TORONTO – The NHL Players’ Association has decided to trigger the growth factor in the salary cap for next season, pushing the upper limit to roughly US$64 million.
A source told The Canadian Press that the union’s executive board voted via conference call Monday to have five per cent added to the calculation of next year’s salary cap—a decision it gets to make each spring to account for inflation. The NHLPA has chosen to have the five per cent added every year but one since it was brought into existence.
The official number for next year’s salary cap is expected to be announced this week.
The cap has risen steadily since it was created coming out of the 2004-05 lockout. It was originally set at $39 million, but had grown to $59.4 million by last season and will rise by another $5 million for 2011-12—the final year of the current collective bargaining agreement.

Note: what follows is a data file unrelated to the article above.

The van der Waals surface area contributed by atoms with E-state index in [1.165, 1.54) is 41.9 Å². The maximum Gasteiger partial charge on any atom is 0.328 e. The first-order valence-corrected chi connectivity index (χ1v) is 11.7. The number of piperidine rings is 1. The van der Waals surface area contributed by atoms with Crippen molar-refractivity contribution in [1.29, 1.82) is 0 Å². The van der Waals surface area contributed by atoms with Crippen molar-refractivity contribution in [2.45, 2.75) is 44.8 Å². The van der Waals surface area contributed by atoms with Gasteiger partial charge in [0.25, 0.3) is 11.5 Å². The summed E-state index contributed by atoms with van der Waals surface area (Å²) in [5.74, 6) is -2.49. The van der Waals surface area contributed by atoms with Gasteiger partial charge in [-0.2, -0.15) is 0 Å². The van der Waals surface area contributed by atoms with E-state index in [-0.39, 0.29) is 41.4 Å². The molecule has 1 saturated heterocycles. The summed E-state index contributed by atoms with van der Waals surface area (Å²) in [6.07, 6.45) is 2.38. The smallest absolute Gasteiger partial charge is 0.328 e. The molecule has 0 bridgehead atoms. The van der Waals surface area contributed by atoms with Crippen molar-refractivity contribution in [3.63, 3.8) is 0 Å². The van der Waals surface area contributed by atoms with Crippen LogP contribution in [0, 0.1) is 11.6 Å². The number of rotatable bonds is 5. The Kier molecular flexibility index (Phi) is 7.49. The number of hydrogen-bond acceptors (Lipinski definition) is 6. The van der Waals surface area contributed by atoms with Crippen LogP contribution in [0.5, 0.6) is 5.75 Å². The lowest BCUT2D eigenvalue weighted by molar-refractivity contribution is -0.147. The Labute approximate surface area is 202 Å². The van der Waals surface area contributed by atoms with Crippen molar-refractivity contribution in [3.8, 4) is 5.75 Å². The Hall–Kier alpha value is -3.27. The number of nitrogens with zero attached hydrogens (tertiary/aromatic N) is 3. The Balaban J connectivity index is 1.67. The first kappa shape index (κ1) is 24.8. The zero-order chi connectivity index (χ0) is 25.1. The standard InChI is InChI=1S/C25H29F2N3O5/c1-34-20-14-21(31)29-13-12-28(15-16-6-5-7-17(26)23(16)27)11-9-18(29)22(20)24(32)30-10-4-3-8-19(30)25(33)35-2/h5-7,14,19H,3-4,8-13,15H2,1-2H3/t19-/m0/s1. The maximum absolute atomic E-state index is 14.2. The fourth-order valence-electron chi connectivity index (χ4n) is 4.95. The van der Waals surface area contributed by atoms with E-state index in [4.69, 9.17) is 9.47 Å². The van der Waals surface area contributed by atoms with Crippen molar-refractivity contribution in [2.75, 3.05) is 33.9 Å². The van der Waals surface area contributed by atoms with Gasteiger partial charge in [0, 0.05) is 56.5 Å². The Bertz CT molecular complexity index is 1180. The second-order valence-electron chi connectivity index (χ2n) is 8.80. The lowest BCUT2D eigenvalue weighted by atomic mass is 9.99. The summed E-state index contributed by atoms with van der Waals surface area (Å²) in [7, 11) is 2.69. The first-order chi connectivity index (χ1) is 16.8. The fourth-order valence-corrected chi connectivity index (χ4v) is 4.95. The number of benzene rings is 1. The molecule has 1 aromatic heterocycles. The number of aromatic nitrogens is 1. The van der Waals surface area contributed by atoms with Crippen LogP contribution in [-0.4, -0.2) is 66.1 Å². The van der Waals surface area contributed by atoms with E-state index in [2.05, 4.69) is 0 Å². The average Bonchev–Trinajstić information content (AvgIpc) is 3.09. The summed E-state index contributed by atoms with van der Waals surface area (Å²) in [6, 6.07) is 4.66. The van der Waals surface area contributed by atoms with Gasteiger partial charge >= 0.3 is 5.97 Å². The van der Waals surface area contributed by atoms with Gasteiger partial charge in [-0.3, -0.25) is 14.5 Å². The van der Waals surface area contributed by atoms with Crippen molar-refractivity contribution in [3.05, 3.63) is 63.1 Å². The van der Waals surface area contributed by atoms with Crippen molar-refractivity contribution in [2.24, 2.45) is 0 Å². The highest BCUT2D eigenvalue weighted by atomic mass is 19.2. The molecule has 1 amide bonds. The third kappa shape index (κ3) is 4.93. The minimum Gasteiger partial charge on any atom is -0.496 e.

The limit on what teams can spend is based on a percentage of overall revenue brought in by the league the previous season, in addition to the five per cent growth factor held by the NHLPA.
A continually rising salary cap has brought some challenges for the lower-income teams in the league. With next year’s limit on payroll to be set at $64 million, the salary floor will fall around $48 million—more money than some owners would like to spend.